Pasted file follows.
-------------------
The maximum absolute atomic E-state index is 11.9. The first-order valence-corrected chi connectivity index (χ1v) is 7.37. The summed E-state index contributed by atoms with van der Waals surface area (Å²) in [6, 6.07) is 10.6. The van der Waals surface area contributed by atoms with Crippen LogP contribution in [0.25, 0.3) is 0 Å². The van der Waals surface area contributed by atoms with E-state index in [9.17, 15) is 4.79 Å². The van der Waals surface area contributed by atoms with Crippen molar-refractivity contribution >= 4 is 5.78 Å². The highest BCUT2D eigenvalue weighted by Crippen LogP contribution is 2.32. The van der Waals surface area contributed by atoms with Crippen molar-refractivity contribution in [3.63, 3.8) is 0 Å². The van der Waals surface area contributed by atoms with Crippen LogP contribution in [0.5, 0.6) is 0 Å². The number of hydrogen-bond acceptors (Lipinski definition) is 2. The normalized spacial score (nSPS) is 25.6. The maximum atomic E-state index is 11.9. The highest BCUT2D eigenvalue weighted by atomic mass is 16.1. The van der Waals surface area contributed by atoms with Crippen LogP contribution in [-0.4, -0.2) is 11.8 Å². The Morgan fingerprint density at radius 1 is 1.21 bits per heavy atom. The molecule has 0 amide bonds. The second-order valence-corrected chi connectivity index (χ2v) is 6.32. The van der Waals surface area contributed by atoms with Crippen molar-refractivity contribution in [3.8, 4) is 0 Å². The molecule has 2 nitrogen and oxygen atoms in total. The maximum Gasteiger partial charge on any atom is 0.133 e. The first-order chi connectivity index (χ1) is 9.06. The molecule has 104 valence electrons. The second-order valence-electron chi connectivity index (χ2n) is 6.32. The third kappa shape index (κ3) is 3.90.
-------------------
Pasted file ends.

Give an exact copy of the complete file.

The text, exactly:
The maximum absolute atomic E-state index is 11.9. The first-order valence-corrected chi connectivity index (χ1v) is 7.37. The summed E-state index contributed by atoms with van der Waals surface area (Å²) in [6, 6.07) is 10.6. The van der Waals surface area contributed by atoms with Crippen LogP contribution in [0.25, 0.3) is 0 Å². The van der Waals surface area contributed by atoms with E-state index in [9.17, 15) is 4.79 Å². The van der Waals surface area contributed by atoms with Crippen molar-refractivity contribution >= 4 is 5.78 Å². The highest BCUT2D eigenvalue weighted by Crippen LogP contribution is 2.32. The van der Waals surface area contributed by atoms with Crippen molar-refractivity contribution in [3.63, 3.8) is 0 Å². The van der Waals surface area contributed by atoms with Crippen LogP contribution in [0.5, 0.6) is 0 Å². The number of hydrogen-bond acceptors (Lipinski definition) is 2. The normalized spacial score (nSPS) is 25.6. The maximum atomic E-state index is 11.9. The highest BCUT2D eigenvalue weighted by atomic mass is 16.1. The van der Waals surface area contributed by atoms with Crippen LogP contribution in [-0.4, -0.2) is 11.8 Å². The Morgan fingerprint density at radius 1 is 1.21 bits per heavy atom. The molecule has 0 amide bonds. The second-order valence-corrected chi connectivity index (χ2v) is 6.32. The van der Waals surface area contributed by atoms with Crippen molar-refractivity contribution in [3.8, 4) is 0 Å². The molecule has 2 nitrogen and oxygen atoms in total. The maximum Gasteiger partial charge on any atom is 0.133 e. The first-order chi connectivity index (χ1) is 9.06. The molecule has 104 valence electrons. The second-order valence-electron chi connectivity index (χ2n) is 6.32. The third kappa shape index (κ3) is 3.90.